When the latest figures were released by the Scottish Government for domestic abuse and sexual offences yesterday, there was one in particular which stood out.
The new statistics revealed a 40 per cent rise in the number of convictions for rape or attempted rape in the space of 12 months.
This may seem like an alarming trend, with 125 convictions in 2014-15 compared with 89 the previous year.
However, the government has cited an increase in the number of victims coming forward as well as a more consistent approach to both investigations and prosecutions to explain the rise.
In the context of an 8 per cent increase in the number of convictions for sexual offences, the 40 per cent increase in rape and attempted rape convictions should, on the face of it, be welcomed.
According to Lord Advocate Frank Mulholland, the number of convictions for rape and attempted rape are double what they were ten years ago.
However, closer examination of these new figures still offers cause for concern. More than a third of rape or attempted rape cases resulted in “not guilty” verdicts, compared with an overall 5 per cent rate for all offences.
And the proportion of people receiving a “not proven” verdict was also highest for rape and attempted rape, at 19 per cent.
Scotland’s poor rate of rape conviction has come in for a lot of study over the years. Commissions have reported and much has happened including a change of the law on corroboration and great changes in the way cases are prosecuted and investigated.
But although this work is welcome and is helping, the biggest reason why the number of convictions has gone up is because the number of reported incidents has also increased.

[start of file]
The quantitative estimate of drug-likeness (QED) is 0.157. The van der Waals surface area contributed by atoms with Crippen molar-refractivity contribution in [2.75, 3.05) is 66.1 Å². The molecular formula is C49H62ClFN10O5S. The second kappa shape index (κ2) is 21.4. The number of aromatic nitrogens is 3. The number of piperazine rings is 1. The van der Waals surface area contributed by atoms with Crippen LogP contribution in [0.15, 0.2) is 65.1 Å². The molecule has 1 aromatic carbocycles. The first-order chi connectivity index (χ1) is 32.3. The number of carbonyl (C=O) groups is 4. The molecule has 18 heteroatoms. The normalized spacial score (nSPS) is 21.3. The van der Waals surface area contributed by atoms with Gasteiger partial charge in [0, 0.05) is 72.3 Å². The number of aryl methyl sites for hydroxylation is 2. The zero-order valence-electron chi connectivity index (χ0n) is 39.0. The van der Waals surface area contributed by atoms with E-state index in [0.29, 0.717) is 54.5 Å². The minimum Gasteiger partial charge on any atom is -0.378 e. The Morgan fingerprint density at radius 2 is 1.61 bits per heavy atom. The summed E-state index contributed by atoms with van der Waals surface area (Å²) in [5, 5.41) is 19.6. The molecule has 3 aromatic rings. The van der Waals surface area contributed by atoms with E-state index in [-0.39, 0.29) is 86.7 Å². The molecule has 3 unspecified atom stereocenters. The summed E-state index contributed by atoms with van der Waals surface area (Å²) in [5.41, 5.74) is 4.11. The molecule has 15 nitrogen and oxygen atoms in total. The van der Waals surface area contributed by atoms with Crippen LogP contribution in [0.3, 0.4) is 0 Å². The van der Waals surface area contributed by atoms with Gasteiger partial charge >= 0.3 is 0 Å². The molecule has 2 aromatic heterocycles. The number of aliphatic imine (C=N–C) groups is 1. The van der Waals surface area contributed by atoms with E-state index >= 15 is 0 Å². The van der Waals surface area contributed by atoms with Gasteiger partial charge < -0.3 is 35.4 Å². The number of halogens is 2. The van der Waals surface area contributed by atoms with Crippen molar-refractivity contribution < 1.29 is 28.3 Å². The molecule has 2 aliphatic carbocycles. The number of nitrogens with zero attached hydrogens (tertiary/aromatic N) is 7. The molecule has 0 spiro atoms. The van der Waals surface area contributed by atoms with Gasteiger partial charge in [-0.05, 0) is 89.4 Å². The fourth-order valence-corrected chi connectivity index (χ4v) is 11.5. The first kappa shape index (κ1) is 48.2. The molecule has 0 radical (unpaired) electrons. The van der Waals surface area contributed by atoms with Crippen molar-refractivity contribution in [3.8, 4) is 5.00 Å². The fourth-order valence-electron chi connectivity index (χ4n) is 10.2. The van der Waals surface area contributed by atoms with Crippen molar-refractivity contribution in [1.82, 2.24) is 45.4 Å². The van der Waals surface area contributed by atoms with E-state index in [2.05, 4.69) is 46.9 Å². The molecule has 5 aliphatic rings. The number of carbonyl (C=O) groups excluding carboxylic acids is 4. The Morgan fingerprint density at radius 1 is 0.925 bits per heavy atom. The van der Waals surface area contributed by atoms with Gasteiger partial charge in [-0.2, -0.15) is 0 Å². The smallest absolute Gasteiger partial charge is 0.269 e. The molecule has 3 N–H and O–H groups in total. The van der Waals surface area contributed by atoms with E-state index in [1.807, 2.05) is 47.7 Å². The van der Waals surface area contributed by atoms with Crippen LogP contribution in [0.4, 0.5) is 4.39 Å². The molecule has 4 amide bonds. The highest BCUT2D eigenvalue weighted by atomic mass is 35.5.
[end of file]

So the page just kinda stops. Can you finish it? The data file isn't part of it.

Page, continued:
Commenting on the figures, justice secretary Michael Matheson delivered a simple message to those subjected to such crimes: “We want victims to have the confidence to come forward.”
There can be no argument with his assertion that domestic abuse and sexual offences will not be tolerated in modern Scotland. It is encouraging too to hear Mr Mulholland underline that “anyone who has been a victim of these crimes will be treated with dignity and respect and their complaint will be thoroughly investigated.”
The increase in reported offences is of course to be welcomed because one of the major blocks in the past was a reluctance of victims of sexual offences to come forward and report their attackers to the police.
This was either because of the fear of stigma or because victims did not want to be humiliated in the witness box, or because they thought the chances of conviction were so low. So overcoming that barrier has been a major achievement.
However, it is clear much more still needs to be done to improve the percentage of convictions in rape cases, which lag a long way behind other crimes.